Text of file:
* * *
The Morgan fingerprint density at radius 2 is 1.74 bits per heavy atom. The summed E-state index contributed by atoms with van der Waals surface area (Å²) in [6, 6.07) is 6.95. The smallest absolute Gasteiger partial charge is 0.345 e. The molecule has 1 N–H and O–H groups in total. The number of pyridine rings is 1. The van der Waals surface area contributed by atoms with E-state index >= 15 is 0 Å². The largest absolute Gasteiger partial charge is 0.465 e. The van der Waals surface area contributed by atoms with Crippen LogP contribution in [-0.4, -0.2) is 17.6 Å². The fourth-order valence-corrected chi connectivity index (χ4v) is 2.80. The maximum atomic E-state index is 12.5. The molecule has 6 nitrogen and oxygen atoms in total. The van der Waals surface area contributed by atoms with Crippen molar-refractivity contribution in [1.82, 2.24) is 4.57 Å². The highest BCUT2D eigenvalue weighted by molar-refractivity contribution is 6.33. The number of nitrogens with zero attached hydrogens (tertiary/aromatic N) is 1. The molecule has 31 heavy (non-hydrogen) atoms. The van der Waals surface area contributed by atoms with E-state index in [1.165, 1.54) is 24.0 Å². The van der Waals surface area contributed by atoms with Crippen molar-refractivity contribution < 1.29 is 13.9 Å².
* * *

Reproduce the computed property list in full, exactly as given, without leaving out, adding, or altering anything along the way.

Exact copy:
The Morgan fingerprint density at radius 2 is 1.74 bits per heavy atom. The summed E-state index contributed by atoms with van der Waals surface area (Å²) in [6, 6.07) is 6.95. The smallest absolute Gasteiger partial charge is 0.345 e. The molecule has 1 N–H and O–H groups in total. The number of pyridine rings is 1. The van der Waals surface area contributed by atoms with E-state index >= 15 is 0 Å². The largest absolute Gasteiger partial charge is 0.465 e. The van der Waals surface area contributed by atoms with Crippen LogP contribution in [-0.4, -0.2) is 17.6 Å². The fourth-order valence-corrected chi connectivity index (χ4v) is 2.80. The maximum atomic E-state index is 12.5. The molecule has 6 nitrogen and oxygen atoms in total. The van der Waals surface area contributed by atoms with Crippen molar-refractivity contribution in [1.82, 2.24) is 4.57 Å². The highest BCUT2D eigenvalue weighted by molar-refractivity contribution is 6.33. The number of nitrogens with zero attached hydrogens (tertiary/aromatic N) is 1. The molecule has 31 heavy (non-hydrogen) atoms. The van der Waals surface area contributed by atoms with E-state index in [1.165, 1.54) is 24.0 Å². The van der Waals surface area contributed by atoms with Crippen molar-refractivity contribution < 1.29 is 13.9 Å².